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Permanence of Temer in the presidency opens the way for seven years of budget deficits


Admired Temer moved away from the fiscal targets by having yielded to the pressure of branches of the Congress, eager for advantages and more money for his base, in exchange for votes to remain in the presidency.

Wider budget targets delay the prospect of a drop in the federal deficit after legislators refused to raise taxes in the recession-hit economy

On Tuesday, Brazil’s government loosened its budget targets for all years to the end of 2020, delaying the prospect of a drop in the federal deficit after legislators repeatedly refused to raise taxes in the recession-hit economy.

Cost-cutting measures were announced along with the new targets, in a bid to demonstrate President Michel Temer’s commitment to fiscal discipline, even after his economic team cut forecasts for economic growth for 2018.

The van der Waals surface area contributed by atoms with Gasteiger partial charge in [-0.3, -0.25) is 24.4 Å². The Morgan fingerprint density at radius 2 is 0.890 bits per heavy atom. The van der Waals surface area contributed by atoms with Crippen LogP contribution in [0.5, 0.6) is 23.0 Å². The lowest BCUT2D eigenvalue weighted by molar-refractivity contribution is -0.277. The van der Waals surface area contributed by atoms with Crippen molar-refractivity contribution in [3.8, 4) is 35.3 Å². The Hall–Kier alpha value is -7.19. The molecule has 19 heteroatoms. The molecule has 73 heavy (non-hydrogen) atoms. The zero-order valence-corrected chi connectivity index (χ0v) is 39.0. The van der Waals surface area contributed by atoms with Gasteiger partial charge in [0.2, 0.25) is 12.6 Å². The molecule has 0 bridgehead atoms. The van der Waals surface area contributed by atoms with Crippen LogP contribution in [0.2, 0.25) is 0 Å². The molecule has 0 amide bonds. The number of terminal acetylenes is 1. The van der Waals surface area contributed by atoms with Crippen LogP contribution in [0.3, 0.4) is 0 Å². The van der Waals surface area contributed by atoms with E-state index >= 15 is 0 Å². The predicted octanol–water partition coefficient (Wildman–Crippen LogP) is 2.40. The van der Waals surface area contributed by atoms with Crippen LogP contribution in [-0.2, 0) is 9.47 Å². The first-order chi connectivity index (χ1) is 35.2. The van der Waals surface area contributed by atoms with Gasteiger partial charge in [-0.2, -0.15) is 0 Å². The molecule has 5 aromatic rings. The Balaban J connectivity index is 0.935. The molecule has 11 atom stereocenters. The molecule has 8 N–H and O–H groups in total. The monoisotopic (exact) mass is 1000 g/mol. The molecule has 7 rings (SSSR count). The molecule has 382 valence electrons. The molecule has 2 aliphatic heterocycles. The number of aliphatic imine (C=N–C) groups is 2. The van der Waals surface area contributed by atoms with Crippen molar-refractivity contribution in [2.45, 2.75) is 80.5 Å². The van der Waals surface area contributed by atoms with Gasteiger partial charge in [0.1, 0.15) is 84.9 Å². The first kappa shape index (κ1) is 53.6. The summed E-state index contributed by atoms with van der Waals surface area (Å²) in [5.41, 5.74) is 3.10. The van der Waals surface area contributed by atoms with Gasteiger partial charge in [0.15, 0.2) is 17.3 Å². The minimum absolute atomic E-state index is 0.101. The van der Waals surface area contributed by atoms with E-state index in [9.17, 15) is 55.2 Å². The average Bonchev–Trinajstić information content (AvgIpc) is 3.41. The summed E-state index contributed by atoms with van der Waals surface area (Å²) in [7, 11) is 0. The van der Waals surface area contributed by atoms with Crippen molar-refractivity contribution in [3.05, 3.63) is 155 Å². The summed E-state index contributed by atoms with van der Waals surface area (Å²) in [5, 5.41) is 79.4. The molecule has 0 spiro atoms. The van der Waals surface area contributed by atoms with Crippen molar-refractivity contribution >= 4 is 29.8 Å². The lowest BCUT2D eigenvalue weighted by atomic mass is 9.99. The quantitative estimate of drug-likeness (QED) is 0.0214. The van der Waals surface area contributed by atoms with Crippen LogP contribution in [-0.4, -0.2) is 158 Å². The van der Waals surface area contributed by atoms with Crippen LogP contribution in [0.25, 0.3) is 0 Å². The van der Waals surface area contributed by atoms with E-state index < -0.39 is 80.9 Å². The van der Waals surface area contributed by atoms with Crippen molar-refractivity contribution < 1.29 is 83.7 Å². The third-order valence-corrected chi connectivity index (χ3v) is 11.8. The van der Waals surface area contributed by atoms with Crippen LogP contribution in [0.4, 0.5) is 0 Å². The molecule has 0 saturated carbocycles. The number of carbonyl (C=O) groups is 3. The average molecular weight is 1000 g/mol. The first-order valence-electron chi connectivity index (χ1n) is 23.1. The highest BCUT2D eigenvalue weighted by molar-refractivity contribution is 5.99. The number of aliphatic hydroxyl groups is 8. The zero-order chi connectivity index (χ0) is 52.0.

The revision, announced weeks earlier than expected, underscored the uphill battle for Temer to gather support for austerity measures as the corruption scandal simmers and the 2018 general elections approaches.

Market reaction was muted as investors did not expect a surge in government spending despite the new targets. Rating’s agency S&P Global Ratings spared Brazil from a downgrade, saying after the announcement that it would maintain the country’s debt rating at BB with a negative outlook.

Brazil’s government set a new primary deficit target for 2017 and 2018 to 159-billion Reais ($49.7bn), up from 139-billion Reais in 2017 and 129-billion Reais for 2018.

The country will target a deficit of 139-billion Reais for 2019, up from 65-billion Reais previously. For 2020, it will aim for a 65-billion Reais deficit compared with a 10-billion Reais surplus previously — raising prospects of seven years of consecutive budget deficits, started back in 2014.

Brazil lost its investment-grade credit rating in 2015 after missing the goals for years. Temer, who replaced impeached president Dilma Rousseff in 2016, pledged to set realistic targets and meet them to regain credibility with investors.

According to specialists, the reaction by the rating agencies in view of the new targets, more distant than the original and much higher, may be negative.

Despite strong opposition to tax increases, Meirelles said the government would still seek to roll back payroll tax breaks and would raise taxes on some investment funds.

The government did not announce expected infrastructure concessions. It forecast 2% growth in 2018, down from a previous estimate of 2.5%.